UMD research estimates the dollar value of hurdles to homeowners enrolling in cost-sharing programs and shows how much they reduce incentives.
Image Credit: Rain Dog Designs
Rainwater flowing from lawns, roofs and paved surfaces not only causes flooding and erosion, but it washes lawn chemicals and mud into local streams that feed larger water bodies like the Chesapeake Bay. Many local governments and private environmental organizations offer cost-sharing programs, which pay homeowners a percentage of the costs to install rain gardens, rain barrels and conservation landscaping designed to retain or absorb stormwater.
But participation in these programs is generally low, and previous studies have shown that the time and effort required of a homeowner to sign up can be a barrier to enrollment. Now a University of Maryland environmental economist and his colleagues have put a dollar value on those enrollment barriers, estimating how much the various features of a cost-share program reduce the incentive of that program to a homeowner. The study, which was published in the American Journal of Agricultural Economics, provides a model decision makers can use to design better incentive programs and increase enrollment.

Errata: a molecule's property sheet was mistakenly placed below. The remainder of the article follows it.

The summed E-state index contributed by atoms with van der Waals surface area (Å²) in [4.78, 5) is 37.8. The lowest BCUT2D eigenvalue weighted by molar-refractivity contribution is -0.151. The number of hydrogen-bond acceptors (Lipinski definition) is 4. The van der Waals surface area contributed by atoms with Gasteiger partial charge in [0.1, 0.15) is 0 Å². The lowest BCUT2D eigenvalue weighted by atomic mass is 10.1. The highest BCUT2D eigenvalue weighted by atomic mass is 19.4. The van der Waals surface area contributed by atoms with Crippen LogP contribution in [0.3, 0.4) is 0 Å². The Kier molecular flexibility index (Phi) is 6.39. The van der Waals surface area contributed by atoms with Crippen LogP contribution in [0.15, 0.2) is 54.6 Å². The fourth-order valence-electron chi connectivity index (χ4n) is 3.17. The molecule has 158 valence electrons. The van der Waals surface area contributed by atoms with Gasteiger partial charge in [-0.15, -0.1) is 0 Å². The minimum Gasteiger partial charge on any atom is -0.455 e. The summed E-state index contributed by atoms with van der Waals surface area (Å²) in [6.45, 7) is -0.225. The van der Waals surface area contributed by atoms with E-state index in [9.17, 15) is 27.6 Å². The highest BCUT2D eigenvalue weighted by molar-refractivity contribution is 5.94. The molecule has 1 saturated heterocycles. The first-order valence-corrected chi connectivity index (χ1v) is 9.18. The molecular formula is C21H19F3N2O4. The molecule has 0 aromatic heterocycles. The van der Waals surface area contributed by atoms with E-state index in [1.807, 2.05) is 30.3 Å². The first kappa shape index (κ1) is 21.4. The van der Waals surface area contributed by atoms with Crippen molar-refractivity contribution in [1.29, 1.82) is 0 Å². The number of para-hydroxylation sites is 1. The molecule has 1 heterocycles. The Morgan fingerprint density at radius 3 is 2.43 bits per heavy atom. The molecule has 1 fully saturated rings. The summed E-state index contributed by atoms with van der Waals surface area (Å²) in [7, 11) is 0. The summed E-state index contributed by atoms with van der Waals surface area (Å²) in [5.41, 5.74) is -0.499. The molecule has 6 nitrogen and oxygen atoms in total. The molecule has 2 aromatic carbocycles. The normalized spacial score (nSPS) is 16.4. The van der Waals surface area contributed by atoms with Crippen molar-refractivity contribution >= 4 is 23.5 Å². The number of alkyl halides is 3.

“When you have these incentive programs, some of the cost-sharing incentive is dissipated through what we call transaction costs, things such as the effort it takes to complete the application process, find a contractor, receive a rebate payment, or obtain final inspections, and such,” said David Newburn, an associate professor in the Department of Agricultural and Resource Economics at UMD and co-author of the study. “We decompose the whole enrollment process into discrete parts and quantify each barrier to show its impact on the incentive.”